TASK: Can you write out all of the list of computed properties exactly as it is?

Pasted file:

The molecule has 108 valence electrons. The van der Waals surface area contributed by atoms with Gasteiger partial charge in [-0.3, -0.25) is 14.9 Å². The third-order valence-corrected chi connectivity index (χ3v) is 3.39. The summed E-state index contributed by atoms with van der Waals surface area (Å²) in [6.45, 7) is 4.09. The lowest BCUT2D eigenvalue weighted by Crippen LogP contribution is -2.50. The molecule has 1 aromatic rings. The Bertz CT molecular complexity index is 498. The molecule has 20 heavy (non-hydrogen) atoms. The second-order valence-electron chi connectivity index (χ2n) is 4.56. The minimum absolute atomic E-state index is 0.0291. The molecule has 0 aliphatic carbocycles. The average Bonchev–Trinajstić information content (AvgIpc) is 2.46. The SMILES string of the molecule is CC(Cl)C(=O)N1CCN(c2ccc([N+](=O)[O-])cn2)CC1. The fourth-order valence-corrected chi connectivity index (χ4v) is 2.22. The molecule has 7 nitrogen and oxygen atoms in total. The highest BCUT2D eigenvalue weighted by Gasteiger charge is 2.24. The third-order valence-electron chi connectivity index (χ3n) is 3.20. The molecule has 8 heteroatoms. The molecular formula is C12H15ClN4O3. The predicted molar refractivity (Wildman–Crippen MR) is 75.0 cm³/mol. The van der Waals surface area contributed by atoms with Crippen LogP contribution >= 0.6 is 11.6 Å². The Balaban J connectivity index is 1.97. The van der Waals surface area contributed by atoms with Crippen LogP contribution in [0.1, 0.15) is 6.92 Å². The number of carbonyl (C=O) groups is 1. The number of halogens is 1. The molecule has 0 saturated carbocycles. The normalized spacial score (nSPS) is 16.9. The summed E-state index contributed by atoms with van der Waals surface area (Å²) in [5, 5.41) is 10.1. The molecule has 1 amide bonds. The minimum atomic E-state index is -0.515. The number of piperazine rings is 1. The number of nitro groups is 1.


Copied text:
The molecule has 108 valence electrons. The van der Waals surface area contributed by atoms with Gasteiger partial charge in [-0.3, -0.25) is 14.9 Å². The third-order valence-corrected chi connectivity index (χ3v) is 3.39. The summed E-state index contributed by atoms with van der Waals surface area (Å²) in [6.45, 7) is 4.09. The lowest BCUT2D eigenvalue weighted by Crippen LogP contribution is -2.50. The molecule has 1 aromatic rings. The Bertz CT molecular complexity index is 498. The molecule has 20 heavy (non-hydrogen) atoms. The second-order valence-electron chi connectivity index (χ2n) is 4.56. The minimum absolute atomic E-state index is 0.0291. The molecule has 0 aliphatic carbocycles. The average Bonchev–Trinajstić information content (AvgIpc) is 2.46. The SMILES string of the molecule is CC(Cl)C(=O)N1CCN(c2ccc([N+](=O)[O-])cn2)CC1. The fourth-order valence-corrected chi connectivity index (χ4v) is 2.22. The molecule has 7 nitrogen and oxygen atoms in total. The highest BCUT2D eigenvalue weighted by Gasteiger charge is 2.24. The third-order valence-electron chi connectivity index (χ3n) is 3.20. The molecule has 8 heteroatoms. The molecular formula is C12H15ClN4O3. The predicted molar refractivity (Wildman–Crippen MR) is 75.0 cm³/mol. The van der Waals surface area contributed by atoms with Crippen LogP contribution >= 0.6 is 11.6 Å². The Balaban J connectivity index is 1.97. The van der Waals surface area contributed by atoms with Crippen LogP contribution in [0.1, 0.15) is 6.92 Å². The number of carbonyl (C=O) groups is 1. The number of halogens is 1. The molecule has 0 saturated carbocycles. The normalized spacial score (nSPS) is 16.9. The summed E-state index contributed by atoms with van der Waals surface area (Å²) in [5, 5.41) is 10.1. The molecule has 1 amide bonds. The minimum atomic E-state index is -0.515. The number of piperazine rings is 1. The number of nitro groups is 1.